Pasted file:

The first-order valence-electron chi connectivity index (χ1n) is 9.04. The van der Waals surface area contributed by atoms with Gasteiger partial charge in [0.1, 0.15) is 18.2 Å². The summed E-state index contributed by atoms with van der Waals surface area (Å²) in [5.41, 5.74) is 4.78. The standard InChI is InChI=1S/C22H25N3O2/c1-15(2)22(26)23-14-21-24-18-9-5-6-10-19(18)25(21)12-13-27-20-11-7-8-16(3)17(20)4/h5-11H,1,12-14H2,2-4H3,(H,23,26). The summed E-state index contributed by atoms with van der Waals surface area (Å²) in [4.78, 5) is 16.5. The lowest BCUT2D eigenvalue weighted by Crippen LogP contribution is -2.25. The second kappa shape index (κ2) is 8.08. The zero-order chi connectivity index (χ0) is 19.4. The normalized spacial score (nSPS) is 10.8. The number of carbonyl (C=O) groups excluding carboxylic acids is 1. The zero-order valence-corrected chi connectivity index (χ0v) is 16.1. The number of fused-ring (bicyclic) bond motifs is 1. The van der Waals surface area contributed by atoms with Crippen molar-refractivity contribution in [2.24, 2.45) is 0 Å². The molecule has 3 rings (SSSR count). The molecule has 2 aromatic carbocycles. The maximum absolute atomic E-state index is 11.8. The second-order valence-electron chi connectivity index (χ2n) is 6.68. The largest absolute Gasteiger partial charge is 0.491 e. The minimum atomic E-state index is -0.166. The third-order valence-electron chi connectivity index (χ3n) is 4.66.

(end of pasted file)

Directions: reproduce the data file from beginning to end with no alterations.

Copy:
The first-order valence-electron chi connectivity index (χ1n) is 9.04. The van der Waals surface area contributed by atoms with Gasteiger partial charge in [0.1, 0.15) is 18.2 Å². The summed E-state index contributed by atoms with van der Waals surface area (Å²) in [5.41, 5.74) is 4.78. The standard InChI is InChI=1S/C22H25N3O2/c1-15(2)22(26)23-14-21-24-18-9-5-6-10-19(18)25(21)12-13-27-20-11-7-8-16(3)17(20)4/h5-11H,1,12-14H2,2-4H3,(H,23,26). The summed E-state index contributed by atoms with van der Waals surface area (Å²) in [4.78, 5) is 16.5. The lowest BCUT2D eigenvalue weighted by Crippen LogP contribution is -2.25. The second kappa shape index (κ2) is 8.08. The zero-order chi connectivity index (χ0) is 19.4. The normalized spacial score (nSPS) is 10.8. The number of carbonyl (C=O) groups excluding carboxylic acids is 1. The zero-order valence-corrected chi connectivity index (χ0v) is 16.1. The number of fused-ring (bicyclic) bond motifs is 1. The van der Waals surface area contributed by atoms with Crippen molar-refractivity contribution in [2.24, 2.45) is 0 Å². The molecule has 3 rings (SSSR count). The molecule has 2 aromatic carbocycles. The maximum absolute atomic E-state index is 11.8. The second-order valence-electron chi connectivity index (χ2n) is 6.68. The largest absolute Gasteiger partial charge is 0.491 e. The minimum atomic E-state index is -0.166. The third-order valence-electron chi connectivity index (χ3n) is 4.66.